This installment of Celebrating Geauga Small Businesses comes from Tiffany Mushrush Mentzer at Harvest Bell Farm

Geauga County Public Library: When was Harvest Bell Farm founded?

Tiffany Mushrush Mentzer: 2015  

GCPL: What is the story behind Harvest Bell Farm?

TMM: I grew up on a horse farm with my family and always yearned to live a life like that again. My husband Neil and I began to explore the idea of living on a farm. We began to talk about it with my parents (Lillian & Terry) and sister (Heather) and it turned into a family farm idea. The idea was to purchase a farm that wasn’t in too bad of shape and be able to also build a second home on the property. We knew we wanted to have chickens for eggs, pigs, and grow some crops. It was a process to find the right piece of property, but when we did we jumped right in.

I have a great love for animals and I wanted to know how my food was being raised. The idea of animal husbandry is very important to me as well as how crops are grown for us and the community.

GCPL: How did it begin? 

TMM: It took almost 8 months to find the perfect place, which was 20 acres off Bell Road In Newbury. It was once called the Fisher Family Farm, which raised cattle. My parents were first to move to the property and begin the work. Neil and I sold our house and we all lived together for a bit while Lillian and Terry built their home on the property.

GCPL: What challenges did you face in getting started & how did you overcome them? 

TMM: I visited with numerous farmers before we started and all of them said, “You just have to jump in and get started,” so we did! Every day is an experience on the farm. With animals, you never know what will happen. Some days are easy and others are hard with 1,000 lb. Pigs getting loose and trying to get them back into their pastures. There is always excitement. There is a BIG learning curve in farming and we depend a lot on other farmers and their experiences. We are fortunate to have some friends in the farming industry who help to make our lives a bit easier.

GCPL: What challenges do you face in your day-to-day operations, and how do you overcome them?

TMM: We all work full-time as well, so juggling it all is the hardest part of farming. The most helpful part is that since there are 5 of us participating in the farm, we can take turns to make it all happen, so we can put as much focus on the farm as we do our day jobs.  We are lucky to have each other and it is one of the reasons I wanted to farm with my family.

GCPL: What is your favorite part of owning a business? 

TMM: I love the farm, but I know the whole family loves the farm. We all have our skills to make it all work, which makes it all function.  I enjoy the farm life and all it brings to the community. I enjoy the animals and watching them enjoy their lives while they are with us as they should and sowing the land is an incredible part of the farm. Watching beans, tomatoes, cucumbers, flowers, etc. grow daily teaches us all so much about this world. It amazes me. One of my favorite things on the farm is the community aspect of it. I love talking about the farm and showing the community who we are and what we do. I never thought about the educational component when we began this journey, but it is a gift that we love to share.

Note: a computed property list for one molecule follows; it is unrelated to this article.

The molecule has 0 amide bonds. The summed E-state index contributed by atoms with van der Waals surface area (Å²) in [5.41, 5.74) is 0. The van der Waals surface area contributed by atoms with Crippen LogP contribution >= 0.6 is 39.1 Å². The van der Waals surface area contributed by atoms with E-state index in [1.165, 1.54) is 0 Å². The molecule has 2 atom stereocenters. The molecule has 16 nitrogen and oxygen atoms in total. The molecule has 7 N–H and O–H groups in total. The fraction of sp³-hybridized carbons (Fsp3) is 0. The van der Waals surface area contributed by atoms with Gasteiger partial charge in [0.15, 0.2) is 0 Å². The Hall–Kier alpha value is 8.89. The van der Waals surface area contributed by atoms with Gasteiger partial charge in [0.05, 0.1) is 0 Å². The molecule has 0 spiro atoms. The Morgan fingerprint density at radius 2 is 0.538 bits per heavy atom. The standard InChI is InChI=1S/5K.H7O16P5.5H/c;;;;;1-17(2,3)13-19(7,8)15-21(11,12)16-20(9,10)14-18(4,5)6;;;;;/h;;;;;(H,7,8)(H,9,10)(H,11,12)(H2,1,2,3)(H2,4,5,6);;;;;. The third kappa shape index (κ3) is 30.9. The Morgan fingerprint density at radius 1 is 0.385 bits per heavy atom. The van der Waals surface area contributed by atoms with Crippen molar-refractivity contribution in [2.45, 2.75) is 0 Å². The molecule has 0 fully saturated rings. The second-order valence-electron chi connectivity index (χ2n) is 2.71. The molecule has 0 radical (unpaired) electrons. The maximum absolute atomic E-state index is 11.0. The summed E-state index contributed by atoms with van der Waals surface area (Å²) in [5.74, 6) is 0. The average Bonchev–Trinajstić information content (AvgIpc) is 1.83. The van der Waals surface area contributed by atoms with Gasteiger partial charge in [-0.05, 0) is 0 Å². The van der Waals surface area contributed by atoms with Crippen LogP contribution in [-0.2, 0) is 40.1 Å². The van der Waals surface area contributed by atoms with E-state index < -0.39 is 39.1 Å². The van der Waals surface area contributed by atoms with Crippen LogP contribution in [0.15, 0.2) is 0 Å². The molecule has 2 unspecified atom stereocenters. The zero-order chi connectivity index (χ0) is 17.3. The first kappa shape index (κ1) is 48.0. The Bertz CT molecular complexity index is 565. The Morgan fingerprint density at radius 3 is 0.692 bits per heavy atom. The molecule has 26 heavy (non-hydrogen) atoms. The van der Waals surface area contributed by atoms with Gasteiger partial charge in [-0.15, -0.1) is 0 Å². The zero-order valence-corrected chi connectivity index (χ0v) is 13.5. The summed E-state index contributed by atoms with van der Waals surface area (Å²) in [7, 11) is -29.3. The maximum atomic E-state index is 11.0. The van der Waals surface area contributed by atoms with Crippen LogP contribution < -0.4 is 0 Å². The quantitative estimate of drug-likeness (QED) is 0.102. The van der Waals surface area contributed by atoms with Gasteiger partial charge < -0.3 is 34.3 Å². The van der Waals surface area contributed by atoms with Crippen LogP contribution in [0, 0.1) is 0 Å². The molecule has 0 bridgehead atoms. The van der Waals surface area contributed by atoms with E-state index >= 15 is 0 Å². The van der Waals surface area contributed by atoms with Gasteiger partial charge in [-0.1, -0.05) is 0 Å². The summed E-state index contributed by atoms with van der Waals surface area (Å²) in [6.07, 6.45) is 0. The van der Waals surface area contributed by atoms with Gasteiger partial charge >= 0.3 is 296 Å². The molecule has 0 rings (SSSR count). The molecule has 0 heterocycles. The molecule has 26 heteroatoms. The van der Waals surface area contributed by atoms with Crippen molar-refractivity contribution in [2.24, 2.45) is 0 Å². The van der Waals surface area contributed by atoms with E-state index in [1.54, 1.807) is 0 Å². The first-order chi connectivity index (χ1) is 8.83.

GCPL: Why did you decide to start Harvest Bell Farm? What inspired it?

TMM: To create a sustainable place for our family and do things the way they should be done, humanely and naturally. I was inspired by my love for the land, family, and animals.

GCPL: What kinds of training and education did starting your business require (College, trade shows, seminars/conferences, etc.)?

TMM: Farming is one of those things that you can just jump in and get started, but it is very helpful to have knowledge of animals, plants, equipment, etc. We all have degrees but not in farming, so we use the knowledge we have with our strengths.

 

GCPL: Have you ever used the library to help with this? 

TMM: I have definitely used the library to gain knowledge on certain things. When we begin raising a new family, I head to the library to find information and see what would be best for us. Many of the books on farming are rich with knowledge and the library is a great source to find it all!

GCPL: What resources did/do you find most useful in helping you to start, grow, and maintain your business (Books, software, training materials, databases, etc.)?

TMM: The web is a big help to us, especially if we have something going on at the farm we have not seen before. Many sites have discussion groups for farmers to help each other. Books would be the second most helpful, since they are full of information.

GCPL: What advice do you have for people who want to start a business?

TMM: Go for it, you will be surprised how rewarding it is! That doesn’t mean it won’t be A LOT of work.

GCPL: Can you give us a book recommendation?

TMM: One of the books I read right before we purchased the farm was The Dirty Life by Kristin Kimball. She owns Essex Farm in New York. Neil and I even went to the farm to see it in person. Kristin is a wonderful writer who gives a realistic picture of what farming really is. There were scary parts to read about, but it didn’t scare me away. It’s a great read for anyone!

Available in print and audiobook on CD and through Overdrive/Libby


Be sure to follow
Harvest Bell Farm on Facebook, Instagram, Twitter, and Pinterest. But, more importantly, go visit the farm during the hours listed on their website!